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Staff Picks and Suggestions

And another thing about “Little House”

So how did Pa manage to avoid the draft during the Civil War? Apparently two of his brothers served in the Union army. I promise that’s all I will blog on this topic here!!

Laura Ingalls Wilder, anyone?

I was talking with Hillary Corbett a couple of weeks ago about the Laura Ingalls Wilder books, which I am rereading with my 10-year old. I mentioned how well they are holding up over time, and Hillary observed that you see different things in them when you read them as adults. Little incongruities raise new questions, some of the events have a different cast once you’ve taken a few history classes. For me, what I notice is what a real character Pa is. Clearly Ingalls wanted to honor him, and I can understand that. For example, he is an incredible carpenter with skills ranging from being able to build a log cabin to being able to carve a delicate wall bracket. Second, he’s a musician with hundreds of songs in his repertoire. Third, he obviously has a sixth sense about how to communicate without words, with animals and with Native Americans. But there’s a little dark side, too, he’s really restless and can’t seem to stay in one place more than a couple of years, even at the expense of his family’s comfort and prosperity he seems very impulsive about moving around. Ma clearly doesn’t like it but she always just goes along, which really bugs me, too. Hillary said she’s curious about Dr. Tan in Little House on the Prairie. He’s the first black man Laura sees, and he is said to be “a doctor with the Indians.” What’s up with that? Were the Osage in the practice of hiring African Americans to provide them with healthcare? Was it a government program? And has anyone researched him as a person? Here’s my burning question: why did Pa go to Osage territory? Who is “a man in Washington” who told him it would be OK to settle there, which it clearly wasn’t. Did he feel guilty when he realized that the government was going to honor its Indian treaty, is that why he was so anxious to leave even before the soldiers came to resettle them? There are a LOT of web sites about the little house books, here are two I found in which the authors appear to know what they’re talking about: http://www.pioneergirl.com (click on “my blog” at the bottom) http://extras.denverpost.com/books/chap141.htm (an excerpt from Miller’s “Becoming Laura Ingalls Wilder” ) About Dr. Tan–turns out he’s really Dr. George Tann and is buried in the Mt. Hope Cemetary in Independence. http://blogs.bootsnall.com/Seafarer/travel-in-the-usa/stepping-inside-the-little-house-on-the-prairie.html

Book Clubs

Even though I really love to read, I’ve never been part of a sustained, organized book club. One of my favorite elements of college was the discussion sections for my English classes. I enjoy thinking about aspects of a text, analyzing them, and also getting to hear what others thought. Of my friends who’ve been part of book clubs, the general consensus seems to be, that after the first meeting or so, no one usually ends up reading the book, and the get-togethers become more haphazard and purely social affairs (which can also be fun, but deviate from the original goal.)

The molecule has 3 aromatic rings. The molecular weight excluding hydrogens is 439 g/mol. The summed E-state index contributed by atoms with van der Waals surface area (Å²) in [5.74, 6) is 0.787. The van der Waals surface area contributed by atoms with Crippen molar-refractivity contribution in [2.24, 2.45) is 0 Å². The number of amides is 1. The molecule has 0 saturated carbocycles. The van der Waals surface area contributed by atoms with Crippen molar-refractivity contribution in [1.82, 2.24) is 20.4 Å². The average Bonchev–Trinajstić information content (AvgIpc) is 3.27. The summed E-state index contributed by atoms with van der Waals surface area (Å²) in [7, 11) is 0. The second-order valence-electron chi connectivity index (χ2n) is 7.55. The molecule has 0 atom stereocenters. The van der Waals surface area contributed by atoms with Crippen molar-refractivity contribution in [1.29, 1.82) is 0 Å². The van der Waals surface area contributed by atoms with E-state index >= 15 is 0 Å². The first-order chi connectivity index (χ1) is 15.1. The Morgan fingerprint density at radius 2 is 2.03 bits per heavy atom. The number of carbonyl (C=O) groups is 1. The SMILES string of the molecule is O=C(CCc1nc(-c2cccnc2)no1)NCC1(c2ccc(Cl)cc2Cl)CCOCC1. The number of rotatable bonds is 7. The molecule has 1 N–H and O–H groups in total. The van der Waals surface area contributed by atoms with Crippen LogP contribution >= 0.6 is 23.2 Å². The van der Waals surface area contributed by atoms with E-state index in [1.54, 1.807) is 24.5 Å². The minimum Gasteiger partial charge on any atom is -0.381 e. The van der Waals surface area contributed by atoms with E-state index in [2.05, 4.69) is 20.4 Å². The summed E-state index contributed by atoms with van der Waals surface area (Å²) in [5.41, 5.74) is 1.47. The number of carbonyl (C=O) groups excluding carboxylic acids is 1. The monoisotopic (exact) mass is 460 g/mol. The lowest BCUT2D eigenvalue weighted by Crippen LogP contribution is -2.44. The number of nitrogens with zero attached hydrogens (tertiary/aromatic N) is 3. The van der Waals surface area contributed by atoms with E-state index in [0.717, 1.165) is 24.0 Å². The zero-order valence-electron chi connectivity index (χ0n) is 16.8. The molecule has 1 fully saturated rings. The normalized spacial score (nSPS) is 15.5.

I’ve thought about trying to start a book club at the library. Do you think that students would want to participate, or are they too entrenched in their own studies, to want to pick up additional reading? Do you think library staff, or other faculty and staff from the Northeastern community would be interested? And how narrow of a book club topic yields the best inquiry?

TV on the Radio

Our video upload attempts got me thinking about video on the web. With the writer’s strike stalling new television shows, I recently read an article on shows designed with internet viewing in mind. It also seems that users (myself included) have come to expect a smorgasbord of free entertainment (including television) on the web. While most networks have jumped on the bandwagon, usually providing a few episodes of their most popular programs online, they hardly offer an exhaustive season catalogue. This past week, I spent a fruitless hour trying to find episodes that I had missed.

Until I purchase a TiVo or DVR, is this a hopeless exercise? Or is the possibility of a complete television canon, free and readily accessible online, in the near future? Or, have users come to demand far too much in the way of free content, and will they be forced to pay for it, one way or another?

Gift-giving

I love to read, and make sure to do it on a regular basis, and one stumbling block I occasionally run into is that I imagine all of my friends and family are as excited about it as I am. When it’s time to give a gift, the bookstore lures me in, and I always think that the perfect gift will be a special book that I enjoyed and want to pass along to someone I love. However, experience has taught me that after a point, a gift-recipient will say “Enough! They look good, but I’m never going to finish all of these.”

I try and pick out something that I found interesting and enjoyable, but different enough so I’m not just thrusting my specific taste onto someone. Some of my most successful selections have been Fasting, Feasting by Anita Desai, The Passion by Jeannette Winterson, and If on a winter’s night a traveler by Italo Calvino. I’ve learned that shorter works best!

Are there any books that you think make particularly good gifts?